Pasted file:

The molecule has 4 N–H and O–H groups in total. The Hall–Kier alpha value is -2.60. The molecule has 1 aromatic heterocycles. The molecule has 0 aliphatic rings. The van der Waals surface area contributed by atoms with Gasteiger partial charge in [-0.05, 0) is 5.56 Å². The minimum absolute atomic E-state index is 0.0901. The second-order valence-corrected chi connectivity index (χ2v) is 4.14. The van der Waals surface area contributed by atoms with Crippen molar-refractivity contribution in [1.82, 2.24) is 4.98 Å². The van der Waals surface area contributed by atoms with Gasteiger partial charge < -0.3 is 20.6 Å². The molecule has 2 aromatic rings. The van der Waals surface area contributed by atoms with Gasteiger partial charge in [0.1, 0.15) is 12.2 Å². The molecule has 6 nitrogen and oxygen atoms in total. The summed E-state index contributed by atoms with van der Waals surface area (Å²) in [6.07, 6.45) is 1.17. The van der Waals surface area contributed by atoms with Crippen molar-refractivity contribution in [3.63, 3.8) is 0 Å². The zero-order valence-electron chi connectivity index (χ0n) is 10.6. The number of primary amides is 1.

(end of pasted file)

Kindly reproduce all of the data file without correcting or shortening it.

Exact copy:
The molecule has 4 N–H and O–H groups in total. The Hall–Kier alpha value is -2.60. The molecule has 1 aromatic heterocycles. The molecule has 0 aliphatic rings. The van der Waals surface area contributed by atoms with Gasteiger partial charge in [-0.05, 0) is 5.56 Å². The minimum absolute atomic E-state index is 0.0901. The second-order valence-corrected chi connectivity index (χ2v) is 4.14. The van der Waals surface area contributed by atoms with Crippen molar-refractivity contribution in [1.82, 2.24) is 4.98 Å². The van der Waals surface area contributed by atoms with Gasteiger partial charge < -0.3 is 20.6 Å². The molecule has 2 aromatic rings. The van der Waals surface area contributed by atoms with Gasteiger partial charge in [0.1, 0.15) is 12.2 Å². The molecule has 6 nitrogen and oxygen atoms in total. The summed E-state index contributed by atoms with van der Waals surface area (Å²) in [6.07, 6.45) is 1.17. The van der Waals surface area contributed by atoms with Crippen molar-refractivity contribution in [3.63, 3.8) is 0 Å². The zero-order valence-electron chi connectivity index (χ0n) is 10.6. The number of primary amides is 1.